Scores of conspiracists led by self-titled Christian numerologist David Meade are certain the world will end as we know it on April 23.
The Nibiru theory, also known as the Planet X or Wormwood conspiracy, is a hoax doomsday claim which flares up online every few months.
Purveyors of the theory believe a rogue planetary system from beyond the fringes of our solar system is barrelling towards Earth.
The supposed arrival of Nibiru is meant to herald the imminent apocalypse and seal humanity’s doomed fate.
But the conspiracy theory has been circulated online hundreds of times before, and so far none of the predicted end of the world dates have come true. So why is April 23 a definite date?
According to Mr Meade the apocalypse was meant to begin on October 15 last year, marking the start of a series of cataclysmic events.
Fast forward several months and a planetary alignment on the night of April 23 will allegedly fulfil a prophecy from the Biblical book of Revelation 12:1-2.
The Bible passage in question reads: “A great sign appeared in heaven: a woman clothed with the sun, with the moon under her feet and a crown of twelve stars on her head.
“She was pregnant, and cried out in pain as she was about to give birth.”
The claims states the stellar alignment will mark trigger the Rapture and the second coming of Christ – sending the souls of the damned to hell and the lifting the righteous to heaven.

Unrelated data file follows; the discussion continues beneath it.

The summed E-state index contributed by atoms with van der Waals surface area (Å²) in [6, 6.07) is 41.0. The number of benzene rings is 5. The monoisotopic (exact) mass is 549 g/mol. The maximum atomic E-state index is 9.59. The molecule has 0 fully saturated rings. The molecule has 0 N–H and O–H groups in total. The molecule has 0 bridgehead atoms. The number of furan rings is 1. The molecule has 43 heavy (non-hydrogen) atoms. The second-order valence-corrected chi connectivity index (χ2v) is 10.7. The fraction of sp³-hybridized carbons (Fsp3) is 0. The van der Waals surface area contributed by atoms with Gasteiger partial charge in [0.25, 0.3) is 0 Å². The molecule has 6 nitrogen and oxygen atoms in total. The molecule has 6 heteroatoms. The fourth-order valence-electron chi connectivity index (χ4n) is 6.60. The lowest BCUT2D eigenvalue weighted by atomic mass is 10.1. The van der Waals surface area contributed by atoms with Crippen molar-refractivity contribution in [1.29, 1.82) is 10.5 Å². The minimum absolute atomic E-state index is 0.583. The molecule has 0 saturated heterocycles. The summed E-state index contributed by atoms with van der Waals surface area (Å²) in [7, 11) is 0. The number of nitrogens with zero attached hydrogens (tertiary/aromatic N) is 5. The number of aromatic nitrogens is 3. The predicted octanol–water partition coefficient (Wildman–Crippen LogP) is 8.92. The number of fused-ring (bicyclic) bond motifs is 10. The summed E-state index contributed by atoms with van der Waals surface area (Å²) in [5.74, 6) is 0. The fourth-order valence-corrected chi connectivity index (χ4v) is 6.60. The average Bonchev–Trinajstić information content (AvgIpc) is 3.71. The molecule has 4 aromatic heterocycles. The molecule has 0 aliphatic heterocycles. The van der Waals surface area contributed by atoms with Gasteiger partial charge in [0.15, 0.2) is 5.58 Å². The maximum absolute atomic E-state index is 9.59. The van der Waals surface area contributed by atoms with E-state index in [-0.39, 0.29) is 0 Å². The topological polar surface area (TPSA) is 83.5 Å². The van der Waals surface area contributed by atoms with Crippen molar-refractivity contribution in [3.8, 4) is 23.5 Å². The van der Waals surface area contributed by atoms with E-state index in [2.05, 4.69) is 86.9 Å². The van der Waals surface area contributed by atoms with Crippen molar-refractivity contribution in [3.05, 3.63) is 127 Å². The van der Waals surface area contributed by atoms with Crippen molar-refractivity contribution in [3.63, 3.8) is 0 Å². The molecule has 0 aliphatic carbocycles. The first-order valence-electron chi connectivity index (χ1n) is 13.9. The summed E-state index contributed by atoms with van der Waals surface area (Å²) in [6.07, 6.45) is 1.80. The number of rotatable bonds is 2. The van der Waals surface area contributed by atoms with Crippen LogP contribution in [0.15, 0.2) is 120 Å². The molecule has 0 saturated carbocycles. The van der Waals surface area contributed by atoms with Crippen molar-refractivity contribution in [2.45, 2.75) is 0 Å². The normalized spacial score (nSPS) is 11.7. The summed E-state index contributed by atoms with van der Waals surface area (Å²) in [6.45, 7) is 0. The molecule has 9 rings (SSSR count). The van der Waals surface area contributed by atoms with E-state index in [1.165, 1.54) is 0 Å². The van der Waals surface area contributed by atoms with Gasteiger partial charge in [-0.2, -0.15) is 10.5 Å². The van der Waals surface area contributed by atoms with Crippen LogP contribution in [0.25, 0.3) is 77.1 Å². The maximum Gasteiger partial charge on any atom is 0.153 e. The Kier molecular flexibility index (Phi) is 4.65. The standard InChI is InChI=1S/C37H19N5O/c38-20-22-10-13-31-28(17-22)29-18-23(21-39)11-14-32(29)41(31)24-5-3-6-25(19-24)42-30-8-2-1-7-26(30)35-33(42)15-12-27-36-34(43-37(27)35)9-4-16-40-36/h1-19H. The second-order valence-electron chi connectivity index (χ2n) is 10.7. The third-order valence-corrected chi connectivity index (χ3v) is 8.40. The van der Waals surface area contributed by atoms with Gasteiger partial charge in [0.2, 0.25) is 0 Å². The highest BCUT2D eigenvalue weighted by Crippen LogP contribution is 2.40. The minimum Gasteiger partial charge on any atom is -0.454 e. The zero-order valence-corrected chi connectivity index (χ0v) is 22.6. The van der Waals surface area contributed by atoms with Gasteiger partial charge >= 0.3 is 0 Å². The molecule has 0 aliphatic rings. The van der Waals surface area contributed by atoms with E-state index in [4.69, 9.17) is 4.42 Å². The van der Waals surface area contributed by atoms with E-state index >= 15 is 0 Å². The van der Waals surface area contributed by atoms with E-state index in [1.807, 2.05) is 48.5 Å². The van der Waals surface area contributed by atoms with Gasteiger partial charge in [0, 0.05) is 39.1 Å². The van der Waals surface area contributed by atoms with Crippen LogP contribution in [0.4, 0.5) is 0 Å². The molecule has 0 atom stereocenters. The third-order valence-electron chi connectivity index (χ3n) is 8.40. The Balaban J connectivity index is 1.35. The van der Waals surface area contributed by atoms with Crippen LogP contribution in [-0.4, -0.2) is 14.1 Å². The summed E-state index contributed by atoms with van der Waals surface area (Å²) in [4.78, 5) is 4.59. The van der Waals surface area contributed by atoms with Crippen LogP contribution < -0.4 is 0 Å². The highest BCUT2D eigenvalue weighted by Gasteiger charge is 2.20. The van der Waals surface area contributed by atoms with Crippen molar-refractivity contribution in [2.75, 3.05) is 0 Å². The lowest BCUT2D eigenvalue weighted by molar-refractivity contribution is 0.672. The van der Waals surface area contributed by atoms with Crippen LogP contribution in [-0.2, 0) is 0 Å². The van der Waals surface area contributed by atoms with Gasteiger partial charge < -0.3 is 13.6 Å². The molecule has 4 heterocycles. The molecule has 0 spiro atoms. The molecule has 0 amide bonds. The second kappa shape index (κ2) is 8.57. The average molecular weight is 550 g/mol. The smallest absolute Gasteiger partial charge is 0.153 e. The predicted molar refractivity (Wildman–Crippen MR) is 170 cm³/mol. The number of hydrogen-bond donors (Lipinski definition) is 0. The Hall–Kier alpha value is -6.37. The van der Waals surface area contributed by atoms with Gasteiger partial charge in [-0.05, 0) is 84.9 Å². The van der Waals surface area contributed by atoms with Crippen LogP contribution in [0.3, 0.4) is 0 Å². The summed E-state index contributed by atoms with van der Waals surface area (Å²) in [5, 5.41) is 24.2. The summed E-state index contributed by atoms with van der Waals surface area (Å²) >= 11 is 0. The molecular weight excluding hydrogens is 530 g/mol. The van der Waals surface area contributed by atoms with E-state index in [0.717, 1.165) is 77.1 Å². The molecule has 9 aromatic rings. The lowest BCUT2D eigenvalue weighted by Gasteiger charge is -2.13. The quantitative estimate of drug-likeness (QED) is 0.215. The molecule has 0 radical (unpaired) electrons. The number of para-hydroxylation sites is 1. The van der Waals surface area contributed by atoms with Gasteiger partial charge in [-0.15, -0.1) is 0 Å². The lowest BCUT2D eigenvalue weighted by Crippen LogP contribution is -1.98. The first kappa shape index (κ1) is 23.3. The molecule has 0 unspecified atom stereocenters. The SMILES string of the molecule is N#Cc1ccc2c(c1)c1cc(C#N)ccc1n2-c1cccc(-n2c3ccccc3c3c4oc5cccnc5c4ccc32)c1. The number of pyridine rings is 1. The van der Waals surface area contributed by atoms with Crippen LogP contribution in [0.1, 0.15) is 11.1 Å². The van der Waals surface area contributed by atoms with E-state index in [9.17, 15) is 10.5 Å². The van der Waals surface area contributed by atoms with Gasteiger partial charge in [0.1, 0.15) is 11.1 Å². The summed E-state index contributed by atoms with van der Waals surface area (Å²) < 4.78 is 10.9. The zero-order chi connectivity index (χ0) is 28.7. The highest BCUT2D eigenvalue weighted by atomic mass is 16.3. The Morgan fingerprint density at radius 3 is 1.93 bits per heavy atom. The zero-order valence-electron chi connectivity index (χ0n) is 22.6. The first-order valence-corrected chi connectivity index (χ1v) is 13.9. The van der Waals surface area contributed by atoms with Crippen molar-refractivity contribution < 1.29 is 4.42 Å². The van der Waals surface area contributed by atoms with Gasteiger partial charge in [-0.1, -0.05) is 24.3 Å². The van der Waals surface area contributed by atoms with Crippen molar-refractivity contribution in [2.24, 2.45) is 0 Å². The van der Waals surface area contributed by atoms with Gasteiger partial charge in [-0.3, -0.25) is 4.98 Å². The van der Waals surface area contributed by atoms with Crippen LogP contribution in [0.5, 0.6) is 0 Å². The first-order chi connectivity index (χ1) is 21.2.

The world as we know it will effectively come to an end, conspiracy theorists have warned.
Mr Meade said: “During this time frame, on April 23, 2018 the moon appears under the feet of the Constellation Virgo.
“The Sun appears to precisely clothe Virgo… Jupiter is birthed on April 08, 2018.
“The 12 stars at that date include the nine stars of Leo, and the three planetary alignments of Mercury, Venus and Mars – which combine to make a count of 12 stars on the head of Virgo.
“Thus the constellations Virgo, Leo and Serpens-Ophiuchus represent a unique once-in-a-century sign exactly as depicted in the 12th chapter of Revelation. This is our time marker.”
Except there is absolutely no evidence to support the existence of Nibiru and considering Mr Meade’s previous track record of doomsday predictions, it is hard to take the warning at face value.
Instead scientists have been working hard to combat the online hoax and to educate people on the fact Planet X does not exist.
NASA’s lead scientist Dr David Morrison blasted the bunkum doomsday conspiracy.
He said: “There is no credible evidence whatever for the existence of Nibiru.
“There are no pictures, no tracking, no astronomical observations.”